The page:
Alphabetical listing

FIPS code[7] County seat[8] Est.[8] Formed from[2] Etymology[3] Population[9] Area[8][9] Map
Apache County 001 St. Johns 1879 Yavapai County The Apache (Ndee) people. Apache is an exonym from Zuni ʔapaču "Navajos" or Yavapai ʔpačə "enemy". 65,036 11,218 sq mi
(29,054 km2)
State map highlighting Apache County
Cochise County 003 Bisbee 1881 Pima County Cochise, a Chiricahua Apache chief and leader of an 1861 uprising. Cochise is an anglicisation of K'uu-ch'ish "oak". 124,640 6,219 sq mi
(16,107 km2)
State map highlighting Cochise County
Coconino County 005 Flagstaff 1891 Yavapai County Coconino is a former designation for the Havasupai, Hualapai, and/or Yavapai, derived from the Hopi exonym Kohonino. 144,472 18,661 sq mi
(48,332 km2)
State map highlighting Coconino County
Gila County 007 Globe 1881 Maricopa and Pinal Counties The Gila River, a tributary of the Colorado. Possibly from Apache dzil "mountain," via Spanish Xila. 54,003 4,796 sq mi
(12,422 km2)
State map highlighting Gila County
Graham County 009 Safford 1881 Apache and Pima Counties Mount Graham, in the Pinaleños. Mt. Graham itself is named for topographical engineer James Duncan Graham.[10] 39,525 4,641 sq mi
(12,020 km2)
State map highlighting Graham County
Greenlee County 011 Clifton 1909 Graham County Mason Greenlee, early prospector. Named by an amendment initially intended to delay the bill creating "Lincoln County".[11] 9,369 1,848 sq mi
(4,786 km2)
State map highlighting Greenlee County
La Paz County 012 Parker 1983 Yuma County La Paz, Arizona, a historic boomtown on the Colorado River. A common placename, La Paz means "The Peace" in Spanish. 16,710 4,513 sq mi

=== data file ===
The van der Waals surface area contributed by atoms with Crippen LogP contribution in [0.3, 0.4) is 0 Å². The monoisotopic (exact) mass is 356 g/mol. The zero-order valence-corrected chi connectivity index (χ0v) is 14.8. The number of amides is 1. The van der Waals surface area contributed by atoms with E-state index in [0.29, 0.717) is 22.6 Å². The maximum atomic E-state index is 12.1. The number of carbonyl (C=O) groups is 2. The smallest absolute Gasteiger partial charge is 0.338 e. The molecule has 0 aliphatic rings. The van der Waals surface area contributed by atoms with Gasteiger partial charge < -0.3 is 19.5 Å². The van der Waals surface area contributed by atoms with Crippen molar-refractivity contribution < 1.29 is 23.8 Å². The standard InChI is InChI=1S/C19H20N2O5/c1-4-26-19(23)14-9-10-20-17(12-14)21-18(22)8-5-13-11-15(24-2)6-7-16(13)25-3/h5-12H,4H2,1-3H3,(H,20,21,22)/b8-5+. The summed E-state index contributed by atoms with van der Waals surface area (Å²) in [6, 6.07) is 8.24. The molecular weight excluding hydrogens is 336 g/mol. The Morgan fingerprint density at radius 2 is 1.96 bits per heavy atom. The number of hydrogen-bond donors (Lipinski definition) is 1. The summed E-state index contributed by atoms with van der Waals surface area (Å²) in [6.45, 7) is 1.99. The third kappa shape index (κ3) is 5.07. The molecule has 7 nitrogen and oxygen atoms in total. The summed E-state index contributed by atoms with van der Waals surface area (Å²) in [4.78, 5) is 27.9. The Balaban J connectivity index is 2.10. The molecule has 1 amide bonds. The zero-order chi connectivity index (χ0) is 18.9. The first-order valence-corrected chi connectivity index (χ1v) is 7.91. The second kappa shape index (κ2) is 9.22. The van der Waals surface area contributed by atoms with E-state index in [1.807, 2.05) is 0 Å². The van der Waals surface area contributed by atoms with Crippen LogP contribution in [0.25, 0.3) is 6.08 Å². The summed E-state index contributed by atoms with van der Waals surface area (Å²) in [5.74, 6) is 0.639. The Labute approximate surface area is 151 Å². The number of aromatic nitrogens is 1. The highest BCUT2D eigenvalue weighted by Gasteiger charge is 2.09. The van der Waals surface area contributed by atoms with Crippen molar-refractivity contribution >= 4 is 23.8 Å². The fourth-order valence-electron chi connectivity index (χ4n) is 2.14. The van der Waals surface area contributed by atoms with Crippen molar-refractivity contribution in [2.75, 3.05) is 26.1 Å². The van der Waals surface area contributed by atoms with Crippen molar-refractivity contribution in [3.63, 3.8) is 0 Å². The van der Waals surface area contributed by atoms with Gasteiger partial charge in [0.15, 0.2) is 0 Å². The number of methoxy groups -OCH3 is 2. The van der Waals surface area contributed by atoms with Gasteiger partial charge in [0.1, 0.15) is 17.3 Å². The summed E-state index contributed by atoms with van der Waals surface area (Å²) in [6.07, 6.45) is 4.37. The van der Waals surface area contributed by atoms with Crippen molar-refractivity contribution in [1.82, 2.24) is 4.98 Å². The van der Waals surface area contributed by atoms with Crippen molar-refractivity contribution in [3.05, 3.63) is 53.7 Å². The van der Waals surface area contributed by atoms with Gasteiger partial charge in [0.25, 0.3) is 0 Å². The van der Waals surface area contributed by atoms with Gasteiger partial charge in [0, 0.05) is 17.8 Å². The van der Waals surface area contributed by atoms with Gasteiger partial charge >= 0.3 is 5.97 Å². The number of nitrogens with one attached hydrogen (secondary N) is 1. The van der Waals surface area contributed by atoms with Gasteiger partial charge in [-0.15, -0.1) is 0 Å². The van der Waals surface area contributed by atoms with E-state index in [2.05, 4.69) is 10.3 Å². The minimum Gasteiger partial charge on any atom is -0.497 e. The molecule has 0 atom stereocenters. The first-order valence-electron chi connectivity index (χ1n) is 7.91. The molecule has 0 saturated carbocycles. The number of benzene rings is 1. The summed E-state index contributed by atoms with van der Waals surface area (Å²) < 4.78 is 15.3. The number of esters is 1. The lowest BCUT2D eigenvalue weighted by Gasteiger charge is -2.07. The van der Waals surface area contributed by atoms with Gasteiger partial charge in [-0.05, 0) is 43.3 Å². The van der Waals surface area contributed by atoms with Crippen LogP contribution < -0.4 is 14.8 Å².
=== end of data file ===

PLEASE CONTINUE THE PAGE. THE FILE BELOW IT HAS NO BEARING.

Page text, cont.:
(11,689 km2)
State map highlighting La Paz County
Maricopa County 013 Phoenix 1871 Pima and Yavapai Counties The Maricopa (Piipaash) people. First attested in Spanish as Cocomaricopa, no origin or meaning is definitively known. 4,585,871 9,224 sq mi
(23,890 km2)
State map highlighting Maricopa County
Mohave County 015 Kingman 1864 The Mohave (Aha Makhav) people. The Mohave endonym means "along the water," referring to the Colorado.[12] 223,682 13,470 sq mi
(34,887 km2)
State map highlighting Mohave County
Navajo County 017 Holbrook 1895 Apache County The Navajo (Diné) people. Navajo is an exonym from Tewa Navahu "big field," referring to the San Juan River Valley 109,175 9,959 sq mi
(25,794 km2)
State map highlighting Navajo County
Pima County 019 Tucson 1864 The Pima (Akimel O'odham) people. Pima is a Spanish exonym from the O'odham phrase pi mac "(I) don't know," presumably heard during initial encounters. 1,063,162 9,189 sq mi
(23,799 km2)
State map highlighting Pima County